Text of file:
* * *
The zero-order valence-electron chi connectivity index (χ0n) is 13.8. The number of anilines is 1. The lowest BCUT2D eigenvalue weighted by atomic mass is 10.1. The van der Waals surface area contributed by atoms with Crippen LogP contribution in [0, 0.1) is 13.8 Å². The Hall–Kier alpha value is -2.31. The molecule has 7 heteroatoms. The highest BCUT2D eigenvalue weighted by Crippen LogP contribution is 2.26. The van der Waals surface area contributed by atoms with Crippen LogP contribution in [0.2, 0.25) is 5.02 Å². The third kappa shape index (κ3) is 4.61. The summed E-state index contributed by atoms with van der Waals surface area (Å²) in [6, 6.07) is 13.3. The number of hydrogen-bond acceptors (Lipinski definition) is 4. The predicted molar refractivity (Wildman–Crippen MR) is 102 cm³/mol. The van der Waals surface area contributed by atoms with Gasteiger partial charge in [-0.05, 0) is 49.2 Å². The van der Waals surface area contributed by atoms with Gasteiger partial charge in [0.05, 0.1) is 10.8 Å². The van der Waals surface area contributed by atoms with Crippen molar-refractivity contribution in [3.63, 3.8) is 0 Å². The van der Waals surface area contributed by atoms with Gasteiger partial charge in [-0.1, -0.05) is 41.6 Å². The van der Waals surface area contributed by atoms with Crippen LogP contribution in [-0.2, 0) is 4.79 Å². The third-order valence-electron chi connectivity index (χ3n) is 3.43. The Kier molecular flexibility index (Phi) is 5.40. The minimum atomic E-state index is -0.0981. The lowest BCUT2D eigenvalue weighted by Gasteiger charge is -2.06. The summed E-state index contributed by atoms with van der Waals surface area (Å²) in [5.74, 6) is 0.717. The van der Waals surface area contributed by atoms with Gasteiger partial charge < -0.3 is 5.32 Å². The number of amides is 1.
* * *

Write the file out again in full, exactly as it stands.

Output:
The zero-order valence-electron chi connectivity index (χ0n) is 13.8. The number of anilines is 1. The lowest BCUT2D eigenvalue weighted by atomic mass is 10.1. The van der Waals surface area contributed by atoms with Crippen LogP contribution in [0, 0.1) is 13.8 Å². The Hall–Kier alpha value is -2.31. The molecule has 7 heteroatoms. The highest BCUT2D eigenvalue weighted by Crippen LogP contribution is 2.26. The van der Waals surface area contributed by atoms with Crippen LogP contribution in [0.2, 0.25) is 5.02 Å². The third kappa shape index (κ3) is 4.61. The summed E-state index contributed by atoms with van der Waals surface area (Å²) in [6, 6.07) is 13.3. The number of hydrogen-bond acceptors (Lipinski definition) is 4. The predicted molar refractivity (Wildman–Crippen MR) is 102 cm³/mol. The van der Waals surface area contributed by atoms with Gasteiger partial charge in [-0.05, 0) is 49.2 Å². The van der Waals surface area contributed by atoms with Gasteiger partial charge in [0.05, 0.1) is 10.8 Å². The van der Waals surface area contributed by atoms with Crippen molar-refractivity contribution in [3.63, 3.8) is 0 Å². The van der Waals surface area contributed by atoms with Gasteiger partial charge in [-0.1, -0.05) is 41.6 Å². The van der Waals surface area contributed by atoms with Crippen LogP contribution in [-0.2, 0) is 4.79 Å². The third-order valence-electron chi connectivity index (χ3n) is 3.43. The Kier molecular flexibility index (Phi) is 5.40. The minimum atomic E-state index is -0.0981. The lowest BCUT2D eigenvalue weighted by Gasteiger charge is -2.06. The summed E-state index contributed by atoms with van der Waals surface area (Å²) in [5.74, 6) is 0.717. The van der Waals surface area contributed by atoms with Gasteiger partial charge < -0.3 is 5.32 Å². The number of amides is 1.